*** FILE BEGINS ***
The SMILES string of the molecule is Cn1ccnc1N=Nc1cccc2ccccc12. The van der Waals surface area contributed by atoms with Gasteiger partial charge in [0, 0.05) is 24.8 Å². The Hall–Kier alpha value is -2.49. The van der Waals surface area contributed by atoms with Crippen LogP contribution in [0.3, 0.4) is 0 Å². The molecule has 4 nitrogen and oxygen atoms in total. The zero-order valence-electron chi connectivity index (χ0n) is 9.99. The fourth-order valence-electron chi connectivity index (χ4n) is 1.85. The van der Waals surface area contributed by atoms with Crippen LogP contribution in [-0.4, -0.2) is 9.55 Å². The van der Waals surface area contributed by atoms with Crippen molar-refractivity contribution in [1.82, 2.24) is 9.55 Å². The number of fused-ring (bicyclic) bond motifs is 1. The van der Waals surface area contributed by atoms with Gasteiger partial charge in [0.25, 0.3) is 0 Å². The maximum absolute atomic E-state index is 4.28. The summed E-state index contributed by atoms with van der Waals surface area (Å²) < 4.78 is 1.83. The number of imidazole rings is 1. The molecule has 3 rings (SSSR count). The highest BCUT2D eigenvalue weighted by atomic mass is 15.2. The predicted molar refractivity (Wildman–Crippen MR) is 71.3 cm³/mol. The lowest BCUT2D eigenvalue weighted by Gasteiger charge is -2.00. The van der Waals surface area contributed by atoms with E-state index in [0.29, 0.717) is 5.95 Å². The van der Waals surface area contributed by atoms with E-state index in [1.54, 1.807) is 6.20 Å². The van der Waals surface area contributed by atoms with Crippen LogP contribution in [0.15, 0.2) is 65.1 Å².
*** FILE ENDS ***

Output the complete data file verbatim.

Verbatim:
The SMILES string of the molecule is Cn1ccnc1N=Nc1cccc2ccccc12. The van der Waals surface area contributed by atoms with Gasteiger partial charge in [0, 0.05) is 24.8 Å². The Hall–Kier alpha value is -2.49. The van der Waals surface area contributed by atoms with Crippen LogP contribution in [0.3, 0.4) is 0 Å². The molecule has 4 nitrogen and oxygen atoms in total. The zero-order valence-electron chi connectivity index (χ0n) is 9.99. The fourth-order valence-electron chi connectivity index (χ4n) is 1.85. The van der Waals surface area contributed by atoms with Crippen LogP contribution in [-0.4, -0.2) is 9.55 Å². The van der Waals surface area contributed by atoms with Crippen molar-refractivity contribution in [1.82, 2.24) is 9.55 Å². The number of fused-ring (bicyclic) bond motifs is 1. The van der Waals surface area contributed by atoms with Gasteiger partial charge in [0.25, 0.3) is 0 Å². The maximum absolute atomic E-state index is 4.28. The summed E-state index contributed by atoms with van der Waals surface area (Å²) < 4.78 is 1.83. The number of imidazole rings is 1. The molecule has 3 rings (SSSR count). The highest BCUT2D eigenvalue weighted by atomic mass is 15.2. The predicted molar refractivity (Wildman–Crippen MR) is 71.3 cm³/mol. The lowest BCUT2D eigenvalue weighted by Gasteiger charge is -2.00. The van der Waals surface area contributed by atoms with E-state index in [0.29, 0.717) is 5.95 Å². The van der Waals surface area contributed by atoms with E-state index in [1.54, 1.807) is 6.20 Å². The van der Waals surface area contributed by atoms with Crippen LogP contribution in [0.15, 0.2) is 65.1 Å².